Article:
In an interview with Scott Pelley of “60 Minutes,” FBI Director Christopher Wray discussed his agency’s involvement in defending Ukraine from cyberattacks, countering the “biggest threat” from China, and responding to skyrocketing crime.
During the interview, Wray lamented that “violence against law enforcement in this country is one of the biggest phenomena that I think doesn’t get enough attention.”
“Last year, officers were being killed at a rate of almost one every five days,” Wray continued. “An alarming percentage of the 73 law enforcement officers killed in the line of duty last year were killed through things like being ambushed or shot while out on patrol.”
“They were killed because they were police officers,” Pelley clarified.
“Right,” Wray responded. “Wearing the badge shouldn’t make you a target.”
The White House, however, has spent the last two years stoking “a national rhetoric of cop hatred and racial animosity” that led to the “59% increase in cop murders in 2021,” according to the New York Post‘s Heather Mac Donald.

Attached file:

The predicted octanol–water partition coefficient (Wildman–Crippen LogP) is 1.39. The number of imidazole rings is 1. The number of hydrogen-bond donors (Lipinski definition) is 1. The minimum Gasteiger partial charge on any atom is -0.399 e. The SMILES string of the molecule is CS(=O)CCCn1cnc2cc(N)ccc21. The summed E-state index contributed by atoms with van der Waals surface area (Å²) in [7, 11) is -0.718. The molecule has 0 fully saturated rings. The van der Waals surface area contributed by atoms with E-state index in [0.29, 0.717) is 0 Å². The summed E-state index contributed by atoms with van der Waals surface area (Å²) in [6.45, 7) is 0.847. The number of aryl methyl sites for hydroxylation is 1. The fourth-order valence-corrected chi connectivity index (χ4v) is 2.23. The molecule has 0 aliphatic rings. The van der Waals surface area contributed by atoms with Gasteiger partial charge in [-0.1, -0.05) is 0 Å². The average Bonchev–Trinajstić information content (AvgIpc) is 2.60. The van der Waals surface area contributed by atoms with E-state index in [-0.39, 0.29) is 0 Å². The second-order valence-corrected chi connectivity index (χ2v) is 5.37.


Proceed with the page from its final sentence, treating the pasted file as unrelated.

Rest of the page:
Although the president has recently argued that “the answer is not to defund the police,” the primary focus of his administration has been on the dubious threat of “domestic extremism” and “white supremacy,” Mac Donald wrote.
During remarks while signing the “Emmett Till Antilynching Act,” Biden claimed that “racial hate isn’t an old problem” in the United States, but rather that “it’s a persistent problem.”
“Hate never goes away; it only hides,” the president continued. “It hides under the rocks. And given just a little bit of oxygen, it comes roaring back out, screaming.”
“If Biden wants to minimize the electoral losses, he should join his FBI chief in repudiating anti-cop violence,” Mac Donald concluded. “As important, he should retract his own false statements about policing and America’s enduring racism.”